Here is the recommended approach for opening credit spreads & iron condors, also known as “collecting premium”. Let’s say we are recommending the RUT March 720/730 bull put spread for between 45 and 85 cents credit. If the market is DOWN on a particular day, this is when we would look at the options chain (because it’s not yet in your order history) to see if this credit spread might be filling for a credit of 45 cents or more. Let’s say that the bid/ask on this spread is .20/.85. By looking at the bid/ask prices, we can take a guess that the RUT March 720/730 bull put spread is probably filling for a credit of 40 cents, maybe a little less, so because this recommended credit spread is not filling within our recommended price range of 45 to 85 cents, we would check back later in the day to see if the market, and RUT, is DOWN more where it might be filling for more. If it's still not filling for at least 45 cents in the afternoon, we’re done for the day and we’ll check back the following day.
On the following day let’s say that the market is DOWN again and the bid/ask on this spread is .30/1.00. By looking at the bid/ask prices, we guess that the 720/730 bull put spread is probably filling for a credit of 50 cents, so because this recommended spread is most likely filling within our recommended price range of 45 to 85 cents, it’s time to bring in some premium. We would spend 5 minutes getting a fill using 10% to 15% of our cash, and then we’re done for the day. We talk about the process of getting the fill below.
Regarding the level of credit that we collect, it might be on the low side of our recommended price range, or it might be on the high side of the range; we try to not let it bother us too much where it lands, as our goal is to make sure we bring in some premium on the days that the recommended spreads are filling within each respective recommended price range, and then once we bring in some premium we’re done for the day. In the long run, everything averages out....sometimes we bring in high credits for the day, and sometimes we bring in low credits for the day.
Let’s say the next day the market is DOWN again and you see the bid/ask prices for the 720/730 bull put spread as .90/1.50 - and we are recommending to keep our credit between 55 and 85 cents. In this case you would not open any more of the 720/730s on this day but you would click down to the 710/720 to see if it’s filling within the 55 to 85 cents range. Let’s say the bid/ask on the 710/720 is .60/1.10; by looking at the bid/ask it’s probably filling for 77 cents, so we would open some of this spread and bring in some premium. You would take this action of “clicking down” and bringing in some premium regardless if you receive an advisory from MCTO or not. If you are not feeling comfortable with the market and how it’s moving you should still bring in some premium on the 710/720, but maybe use less cash - maybe just 10%.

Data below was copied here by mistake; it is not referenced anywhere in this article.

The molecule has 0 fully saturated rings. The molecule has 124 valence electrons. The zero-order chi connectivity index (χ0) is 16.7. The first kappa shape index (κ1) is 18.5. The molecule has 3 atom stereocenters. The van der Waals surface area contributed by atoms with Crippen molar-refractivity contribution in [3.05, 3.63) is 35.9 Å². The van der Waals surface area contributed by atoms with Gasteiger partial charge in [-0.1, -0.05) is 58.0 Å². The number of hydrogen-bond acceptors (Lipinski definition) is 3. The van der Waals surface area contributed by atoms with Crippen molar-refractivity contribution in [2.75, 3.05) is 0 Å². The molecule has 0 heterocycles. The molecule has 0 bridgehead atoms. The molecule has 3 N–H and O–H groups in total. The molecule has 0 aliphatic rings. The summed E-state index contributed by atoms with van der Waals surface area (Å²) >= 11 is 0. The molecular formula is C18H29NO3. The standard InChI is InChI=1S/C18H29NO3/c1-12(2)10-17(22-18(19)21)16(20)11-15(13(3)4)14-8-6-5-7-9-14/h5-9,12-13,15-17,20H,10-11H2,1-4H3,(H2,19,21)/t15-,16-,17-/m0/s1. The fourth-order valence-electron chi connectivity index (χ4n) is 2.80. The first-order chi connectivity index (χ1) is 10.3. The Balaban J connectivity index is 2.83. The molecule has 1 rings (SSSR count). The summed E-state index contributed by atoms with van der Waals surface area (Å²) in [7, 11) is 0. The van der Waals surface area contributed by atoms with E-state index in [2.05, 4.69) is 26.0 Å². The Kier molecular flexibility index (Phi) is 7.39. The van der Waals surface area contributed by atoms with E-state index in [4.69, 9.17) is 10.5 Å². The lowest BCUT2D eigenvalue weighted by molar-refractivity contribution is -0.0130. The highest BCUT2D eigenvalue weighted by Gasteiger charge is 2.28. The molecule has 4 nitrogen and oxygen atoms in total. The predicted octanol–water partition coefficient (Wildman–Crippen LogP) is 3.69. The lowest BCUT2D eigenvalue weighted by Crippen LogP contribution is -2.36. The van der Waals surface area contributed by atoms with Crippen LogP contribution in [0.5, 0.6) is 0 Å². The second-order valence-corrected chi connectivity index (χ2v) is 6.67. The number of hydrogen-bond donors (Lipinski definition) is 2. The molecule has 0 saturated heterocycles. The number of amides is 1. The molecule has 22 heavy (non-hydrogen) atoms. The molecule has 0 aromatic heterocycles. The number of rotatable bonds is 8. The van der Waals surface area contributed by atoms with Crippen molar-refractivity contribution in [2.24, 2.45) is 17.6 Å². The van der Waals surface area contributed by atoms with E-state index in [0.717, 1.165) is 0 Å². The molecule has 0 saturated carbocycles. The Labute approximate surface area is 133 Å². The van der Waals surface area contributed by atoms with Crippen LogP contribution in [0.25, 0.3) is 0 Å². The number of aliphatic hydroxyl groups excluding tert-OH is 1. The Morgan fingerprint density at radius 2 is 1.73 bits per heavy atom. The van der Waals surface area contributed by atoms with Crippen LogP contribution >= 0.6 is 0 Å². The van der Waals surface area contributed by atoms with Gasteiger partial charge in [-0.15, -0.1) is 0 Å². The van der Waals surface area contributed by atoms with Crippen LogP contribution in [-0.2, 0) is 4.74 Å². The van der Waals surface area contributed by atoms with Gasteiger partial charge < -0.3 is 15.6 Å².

The recommended procedure to open a spread is as follows: 1) calculate how much maintenance is required for the spread we want to open – in this case we are opening a 10 point wide spread on the RUT, which requires $1000 of maintenance per spread. (a 10 point wide spread has 10 points between the sell leg and buy leg and requires $1000 of maintenance per spread that is held by the broker; a 5 point wide spread requires $500 of maintenance and a 2 point wide spread requires $200 of maintenance per spread) Let’s say we have decided to invest $50k this month in credit spreads and we want to invest 20% of our cash in total each day that one or more spreads are filling. In this example we would open 10 RUT spreads requiring $10k in maintenance; 2) We fill in our order form for qty 10 for the RUT March 720/730 bull put spread (sell to open 10 RUT March 730 puts; buy to open 10 RUT March 720 puts) and set the “limit credit” to be higher than what it's most likely filling for; in this case we would set the limit credit to about 85 cents and then place the order. (in this example the bid/ask for the 720/730 bull put spread is .60/1.10, it's probably filling for 75 cents, so we start high with a limit credit of 85 cents) 3) The order is now pending for a limit credit of 85 cents, and most likely it won’t fill; we'll wait about 20 seconds and refresh our screen a few times to see if it fills; if it doesn’t fill after 20 to 30 seconds we would modify the order and adjust the limit credit down a nickel to 80 cents; after 20 seconds if it doesn’t fill we would move down the limit credit maybe 3 cents to 77 cents and try again; as we get closer to the price that we think it’s filling at, we would start adjusting the price in 2 cent increments until it fills. The process should take no more than 5 to 7 minutes. We are now done for the day and we’ll check back the following day to see if the market is DOWN again, possibly giving us another opportunity to use an additional 10% to 15% of our cash.
It's not recommended to use good until cancel limit orders. It's best to spend 10 minutes in the morning and 10 minutes in the afternoon to see if one or more recommended spreads are possibly filling within the recommended price range. If it looks like nothing is filling, we're done for the day and we'll repeat the process the following day. If it looks like a recommended spread is filling within our recommended price range, our goal is to "bring in some premium" using about 15% to 20% of our cash and complete the transaction within 5 to 10 minutes....and then we are done for the day.
Please also visit the FAQ page at http://www.monthlycashthruoptions.com/FAQ.htm and read entry #45; and visit the Learning Center at http://www.monthlycashthruoptions.com/LearningCenter.htm and read entry #11. This will provide some additional insight on how we allocate our cash each day that a particular recommended spread is filling within a recommended credit range.